Tesla’s battery Gigafactory likely to result in over 50% oversupply

Lux Research has produced a decidedly bearish report on the much-lauded $4 billion battery cell factory being developed by Tesla Motors and Panasonic. Lux believes that the operartion will only deliver “modest” reductions in battery costs, will result in “questionable margins” for JV partner Panasonic and will likely produce more cells that will be required in Tesla’s e-cars.

“The Gigafactory will only reduce the Tesla Model 3’s cost by $2,800, not enough to sway the success of the planned lower-cost EV,” said Cosmin Laslau, Lux Research Analyst and the lead author of the report.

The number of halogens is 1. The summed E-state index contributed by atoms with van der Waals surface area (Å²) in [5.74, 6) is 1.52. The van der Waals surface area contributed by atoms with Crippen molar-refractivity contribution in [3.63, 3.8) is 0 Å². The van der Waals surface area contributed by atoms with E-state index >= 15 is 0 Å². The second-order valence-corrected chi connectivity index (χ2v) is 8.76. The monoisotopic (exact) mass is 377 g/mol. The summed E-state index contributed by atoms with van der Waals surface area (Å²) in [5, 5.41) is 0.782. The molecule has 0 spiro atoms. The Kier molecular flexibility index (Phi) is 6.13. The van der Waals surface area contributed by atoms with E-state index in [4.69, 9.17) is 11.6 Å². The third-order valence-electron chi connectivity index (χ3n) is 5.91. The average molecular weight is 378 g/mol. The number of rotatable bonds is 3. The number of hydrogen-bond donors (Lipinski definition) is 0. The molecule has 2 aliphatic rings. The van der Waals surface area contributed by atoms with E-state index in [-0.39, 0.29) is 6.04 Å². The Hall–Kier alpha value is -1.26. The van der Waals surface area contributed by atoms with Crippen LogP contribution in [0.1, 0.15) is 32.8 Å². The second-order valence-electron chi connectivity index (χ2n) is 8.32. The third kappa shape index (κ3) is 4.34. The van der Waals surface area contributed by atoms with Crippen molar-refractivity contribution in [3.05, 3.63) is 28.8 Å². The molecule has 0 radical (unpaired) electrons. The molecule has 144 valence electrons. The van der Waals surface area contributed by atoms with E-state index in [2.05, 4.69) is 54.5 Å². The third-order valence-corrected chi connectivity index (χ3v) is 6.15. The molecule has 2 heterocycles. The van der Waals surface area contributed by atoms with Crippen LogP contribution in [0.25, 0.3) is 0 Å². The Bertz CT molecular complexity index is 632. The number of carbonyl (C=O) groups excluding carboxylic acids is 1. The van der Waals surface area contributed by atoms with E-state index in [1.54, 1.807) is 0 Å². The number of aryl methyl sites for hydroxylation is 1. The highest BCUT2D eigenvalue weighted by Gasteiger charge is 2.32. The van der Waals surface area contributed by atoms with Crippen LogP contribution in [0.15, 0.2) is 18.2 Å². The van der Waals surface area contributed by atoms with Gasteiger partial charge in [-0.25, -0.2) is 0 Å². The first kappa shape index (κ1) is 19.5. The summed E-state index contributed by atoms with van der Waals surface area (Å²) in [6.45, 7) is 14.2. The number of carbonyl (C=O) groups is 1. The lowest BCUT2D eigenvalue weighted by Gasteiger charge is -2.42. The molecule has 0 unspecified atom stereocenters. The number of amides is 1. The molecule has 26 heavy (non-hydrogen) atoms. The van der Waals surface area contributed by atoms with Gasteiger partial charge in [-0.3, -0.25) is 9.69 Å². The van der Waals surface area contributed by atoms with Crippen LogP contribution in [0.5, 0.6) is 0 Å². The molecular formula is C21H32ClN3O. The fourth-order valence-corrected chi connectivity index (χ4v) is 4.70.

Lux compares the Tesla/Panasonic cost reduction goals unfavorably to those of the U.S. Advanced Battery Consortium – which is targeting costs of $125/kWh by 2020. This compares to the goal of $274/kWh of Tesla. By contrast, Ford EV uses batteries costing $520/kWh currently.

Panasonic looks to come off second best as a result of the deal, writes Lux, as revenues of only $7 billion, on sales of 240,000 electric vehicles between 2017 and 2020, will deliver “razor thin margins” on its investment of $1.4 billion.

In a final bearish flourish, Lux has added that the Gigafactory is likely to result in 57% overcapacity. The analysts predict that Tesla Motors is likely to fall short of its plan to cell 500,000 electric cars, instead reaching sales of only 240,000 by 2020.

“This 57% overcapacity is unlikely to be filled either by rival carmakers or Tesla’s own plans to sell some stationary battery packs to developers like SolarCity for residential photovoltaic integration and other uses,” writes the report’s authors.

The Tesla-Panasonic Battery Gigafactor: Analysis of Li-ion Cost Trends, EV Price Reduction and Capacity Utilization was released today.